Young David, orphaned en route to California, falls into the hands of medicine-show rascal Baltimore Dan. Years later, now a trained thief, he's adopted by eccentric 'Doc' Brown, retired ... See full summary »
As told to a psychiatrist: Mr. Peabody, middle-aged Bostonian on vacation with his wife in the Caribbean, hears mysterious, wordless singing on an uninhabited rock in the bay. Fishing in ... See full summary »
Based on a novel by Nigel Tranter, The Bridal Path is a light-hearted look at the somewhat unfortunate results that can come of the continued marrying of fairly close cousins in a ... See full summary »
The peace-loving owner of a general store, who became a town hero when he luckily killed the leader of a gang of bank robbers, is deserted by the townspeople who fear the threatened return of the vengeful bandits.
Alfred L. Werker
"Chick" Thompson is a puppet-master in a traveling carnival whose wife dies in childbirth and leaves him with an infant son he names "Poochy." His father-in-law and the baby's grandfather ... See full summary »
American salesman Jack Robinson falls in love with Englishwoman Cynthia Marley and they visit her family so he can ask for permission to marry her. She points out to him that her relatives ... See full summary »
Minerva Hatton is back in Nevada, where she grubstaked her fortune years ago. Her granddaughter Julie Westcott is visiting while getting a divorce. They are blackmailed by Julie's husband, ... See full summary »
Young David, orphaned en route to California, falls into the hands of medicine-show rascal Baltimore Dan. Years later, now a trained thief, he's adopted by eccentric 'Doc' Brown, retired miner and pharmacist. Doc and David become fast friends in their scenic outdoor rambles. But when they discover a hidden treasure, the idyllic interlude gives way to more troubles and a strange coincidence. Written by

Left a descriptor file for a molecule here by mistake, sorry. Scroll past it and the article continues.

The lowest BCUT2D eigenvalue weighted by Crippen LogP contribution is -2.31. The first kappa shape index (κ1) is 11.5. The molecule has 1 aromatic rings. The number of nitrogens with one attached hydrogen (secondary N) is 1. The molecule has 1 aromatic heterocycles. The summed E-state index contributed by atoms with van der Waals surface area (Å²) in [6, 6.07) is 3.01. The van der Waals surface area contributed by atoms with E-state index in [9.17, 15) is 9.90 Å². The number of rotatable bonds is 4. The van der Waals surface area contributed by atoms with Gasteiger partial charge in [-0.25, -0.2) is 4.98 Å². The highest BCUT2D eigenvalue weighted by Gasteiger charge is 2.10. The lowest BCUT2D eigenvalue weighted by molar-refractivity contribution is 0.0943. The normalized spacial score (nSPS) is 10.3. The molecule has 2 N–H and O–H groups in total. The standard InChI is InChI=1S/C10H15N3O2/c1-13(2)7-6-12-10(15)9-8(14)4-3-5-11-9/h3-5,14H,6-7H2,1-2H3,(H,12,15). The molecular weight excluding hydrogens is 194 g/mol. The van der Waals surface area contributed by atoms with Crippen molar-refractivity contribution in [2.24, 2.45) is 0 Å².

Rod Crawford <firstname.lastname@example.org>
I strongly disagree with the reviewers who said they were disappointed in this film. I realize that there are some Dickensian-type coincidences that may go over the top a bit, but considering the original story was by Robert Louis Stevenson, that is acceptable to me.
The main thing for me is the warm loving relationship between William Powell and the boy, and also the one between William Powell and his wife. They are such good-hearted people and interestingly eccentric, too, it really makes you wish that more people were like them.
I also loved the scenic quality of the area; is it Northern California? So unspoiled, apparently safe, and a nice place to live. I was so happy for the boy, who had suffered in his early life, that he got to move in with such fine people and in such a lovely home.
William Powell is always worth watching, no matter the role. I only discovered this film in recent years, after having known only his urbane persona since I was a child 40+ years ago. Therefore, it was a delightful surprise to see him as this lovable codger sort. A nice role for his latter years, I thought. Even better than the amusing "Mr. Peabody and the Mermaid" a few years earlier.
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